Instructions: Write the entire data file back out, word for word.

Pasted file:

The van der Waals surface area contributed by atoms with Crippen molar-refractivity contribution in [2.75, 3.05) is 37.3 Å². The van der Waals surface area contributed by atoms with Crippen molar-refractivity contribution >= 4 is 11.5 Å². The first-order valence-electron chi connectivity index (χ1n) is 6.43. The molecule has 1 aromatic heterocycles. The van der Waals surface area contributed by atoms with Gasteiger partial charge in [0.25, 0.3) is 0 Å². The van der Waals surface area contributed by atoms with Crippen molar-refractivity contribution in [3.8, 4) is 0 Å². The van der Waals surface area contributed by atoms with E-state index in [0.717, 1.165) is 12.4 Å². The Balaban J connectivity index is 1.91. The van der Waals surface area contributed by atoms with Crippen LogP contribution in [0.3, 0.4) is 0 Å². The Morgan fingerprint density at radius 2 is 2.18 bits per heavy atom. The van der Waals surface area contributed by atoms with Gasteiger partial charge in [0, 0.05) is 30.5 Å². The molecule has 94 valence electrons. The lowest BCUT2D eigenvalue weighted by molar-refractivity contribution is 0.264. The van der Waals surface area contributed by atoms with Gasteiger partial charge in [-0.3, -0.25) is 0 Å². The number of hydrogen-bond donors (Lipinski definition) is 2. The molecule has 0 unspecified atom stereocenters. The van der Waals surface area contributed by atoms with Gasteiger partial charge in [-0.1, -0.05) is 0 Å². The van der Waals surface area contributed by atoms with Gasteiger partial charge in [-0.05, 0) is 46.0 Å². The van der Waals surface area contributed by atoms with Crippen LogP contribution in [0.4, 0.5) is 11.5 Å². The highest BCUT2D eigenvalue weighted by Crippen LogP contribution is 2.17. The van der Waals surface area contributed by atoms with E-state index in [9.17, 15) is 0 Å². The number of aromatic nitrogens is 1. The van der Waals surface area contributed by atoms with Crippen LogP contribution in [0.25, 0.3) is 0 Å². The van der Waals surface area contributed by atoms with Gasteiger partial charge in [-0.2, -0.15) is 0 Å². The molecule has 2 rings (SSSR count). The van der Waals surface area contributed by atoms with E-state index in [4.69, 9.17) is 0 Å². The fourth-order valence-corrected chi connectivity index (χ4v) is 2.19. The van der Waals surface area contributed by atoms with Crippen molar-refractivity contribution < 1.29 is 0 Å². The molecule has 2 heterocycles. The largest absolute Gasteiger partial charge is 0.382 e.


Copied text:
The van der Waals surface area contributed by atoms with Crippen molar-refractivity contribution in [2.75, 3.05) is 37.3 Å². The van der Waals surface area contributed by atoms with Crippen molar-refractivity contribution >= 4 is 11.5 Å². The first-order valence-electron chi connectivity index (χ1n) is 6.43. The molecule has 1 aromatic heterocycles. The van der Waals surface area contributed by atoms with Gasteiger partial charge in [0.25, 0.3) is 0 Å². The van der Waals surface area contributed by atoms with Crippen molar-refractivity contribution in [3.8, 4) is 0 Å². The van der Waals surface area contributed by atoms with E-state index in [0.717, 1.165) is 12.4 Å². The Balaban J connectivity index is 1.91. The van der Waals surface area contributed by atoms with Crippen LogP contribution in [0.3, 0.4) is 0 Å². The Morgan fingerprint density at radius 2 is 2.18 bits per heavy atom. The van der Waals surface area contributed by atoms with Gasteiger partial charge in [0, 0.05) is 30.5 Å². The molecule has 94 valence electrons. The lowest BCUT2D eigenvalue weighted by molar-refractivity contribution is 0.264. The van der Waals surface area contributed by atoms with Gasteiger partial charge in [-0.3, -0.25) is 0 Å². The number of hydrogen-bond donors (Lipinski definition) is 2. The molecule has 0 unspecified atom stereocenters. The van der Waals surface area contributed by atoms with Gasteiger partial charge in [-0.1, -0.05) is 0 Å². The van der Waals surface area contributed by atoms with Gasteiger partial charge in [-0.05, 0) is 46.0 Å². The van der Waals surface area contributed by atoms with Crippen LogP contribution in [0.4, 0.5) is 11.5 Å². The highest BCUT2D eigenvalue weighted by Crippen LogP contribution is 2.17. The van der Waals surface area contributed by atoms with E-state index in [9.17, 15) is 0 Å². The number of aromatic nitrogens is 1. The van der Waals surface area contributed by atoms with Crippen LogP contribution in [0.25, 0.3) is 0 Å². The van der Waals surface area contributed by atoms with Gasteiger partial charge in [-0.2, -0.15) is 0 Å². The molecule has 2 rings (SSSR count). The van der Waals surface area contributed by atoms with E-state index in [4.69, 9.17) is 0 Å². The fourth-order valence-corrected chi connectivity index (χ4v) is 2.19. The van der Waals surface area contributed by atoms with Crippen molar-refractivity contribution < 1.29 is 0 Å². The molecule has 2 heterocycles. The largest absolute Gasteiger partial charge is 0.382 e.